During the final extended battle, Hwang accidentally kicked out one of Jackie Chan’s teeth. The two went on to fight each other again in the highly successful follow up, Drunken Master (1978), in which Hwang played the brilliantly named Thunderfoot. With Hwang’s career as an evil bootmaster in full flow, he was offered the opportunity to direct, produce and star in his own film, Hitman in the Hand of Buddha (1981). Tellingly, he put the silver wigs to one side and cast himself as the hero of the film.

In 1982, Hwang released an instructional video, The Art of High Impact Kicking, which aptly displayed the technique behind his repertoire of trademark kicks. He continued to teach Taekwondo during the height of his prolific film career. One of his students was the Seasonal Films actor Roy Horan, who first met Hwang on the set of Bruce Lee’s Secret (1976), and the two became good friends and would appear in a number of films together. In 1982, Hwang signed a contract with Shaw Brothers, featuring in the films The Kid from Kwangtung (1982) and Ghosts Galore (1983). He was scheduled to direct a film for the company, but production was halted following disagreements with the lead actor, Wong Yu. Hwang refused to continue with the project and broke his contract with the company. In 1983, Hwang returned to Korea to direct his second film, Canton Viper, in which he expanded his acting range by playing a fighter seeking redemption for a past crime.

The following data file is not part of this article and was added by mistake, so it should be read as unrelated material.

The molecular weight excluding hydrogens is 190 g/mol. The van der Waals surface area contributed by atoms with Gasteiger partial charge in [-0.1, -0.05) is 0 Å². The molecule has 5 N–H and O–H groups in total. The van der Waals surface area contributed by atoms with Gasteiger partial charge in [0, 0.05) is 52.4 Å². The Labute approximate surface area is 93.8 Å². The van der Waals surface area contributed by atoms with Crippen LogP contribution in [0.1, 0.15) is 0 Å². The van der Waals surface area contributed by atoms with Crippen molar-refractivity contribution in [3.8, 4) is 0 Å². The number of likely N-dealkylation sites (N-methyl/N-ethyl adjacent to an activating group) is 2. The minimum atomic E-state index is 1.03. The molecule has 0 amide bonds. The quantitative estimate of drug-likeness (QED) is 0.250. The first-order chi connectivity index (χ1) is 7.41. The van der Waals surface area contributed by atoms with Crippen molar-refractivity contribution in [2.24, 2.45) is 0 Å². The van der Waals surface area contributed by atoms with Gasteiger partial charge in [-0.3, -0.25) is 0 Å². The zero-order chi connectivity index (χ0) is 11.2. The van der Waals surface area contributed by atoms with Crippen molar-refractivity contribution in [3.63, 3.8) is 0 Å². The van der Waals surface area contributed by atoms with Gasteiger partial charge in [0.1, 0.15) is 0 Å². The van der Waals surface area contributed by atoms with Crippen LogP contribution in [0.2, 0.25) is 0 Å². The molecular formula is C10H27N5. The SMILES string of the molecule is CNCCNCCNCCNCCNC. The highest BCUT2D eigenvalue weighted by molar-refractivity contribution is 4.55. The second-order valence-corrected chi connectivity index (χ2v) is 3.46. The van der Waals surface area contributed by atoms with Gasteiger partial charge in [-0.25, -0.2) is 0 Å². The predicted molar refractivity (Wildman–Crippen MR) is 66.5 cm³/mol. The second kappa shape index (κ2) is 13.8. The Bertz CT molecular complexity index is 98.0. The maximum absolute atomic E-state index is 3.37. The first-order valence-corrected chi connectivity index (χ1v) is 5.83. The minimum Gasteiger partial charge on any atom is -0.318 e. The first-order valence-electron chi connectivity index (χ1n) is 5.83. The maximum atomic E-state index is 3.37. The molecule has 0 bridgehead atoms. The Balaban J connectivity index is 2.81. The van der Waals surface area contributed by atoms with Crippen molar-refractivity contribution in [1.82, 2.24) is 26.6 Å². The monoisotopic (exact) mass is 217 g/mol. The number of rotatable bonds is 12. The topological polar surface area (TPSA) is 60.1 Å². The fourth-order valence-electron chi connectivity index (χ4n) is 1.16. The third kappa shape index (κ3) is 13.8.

Hwang returned to Hong Kong in the mid-1980s, appearing in Sammo Hung’s Where’s Officer Tuba? (1986) and Millionaire’s Express (1986). He performed opposite Moon Lee in Angel (1987) and Michelle Yeoh in Magnificent Warriors (1987), albeit again in henchmen roles. He made his English language debut fighting Cynthia Rothrock in the Seasonal Films sequel No Retreat, No Surrender 2: Raging Thunder (1988). In 1990, he appeared as a mute villain in the American film Street Soldiers, before returning to South Korea. Following diminishing roles in a number of B movies, Hwang retired from the film industry in 1996 to concentrate on teaching martial arts and managing his own business ventures. He invested in an American business which produced and sold golf tees, as well as opening a hotel in Seoul and managing his own bodyguard service.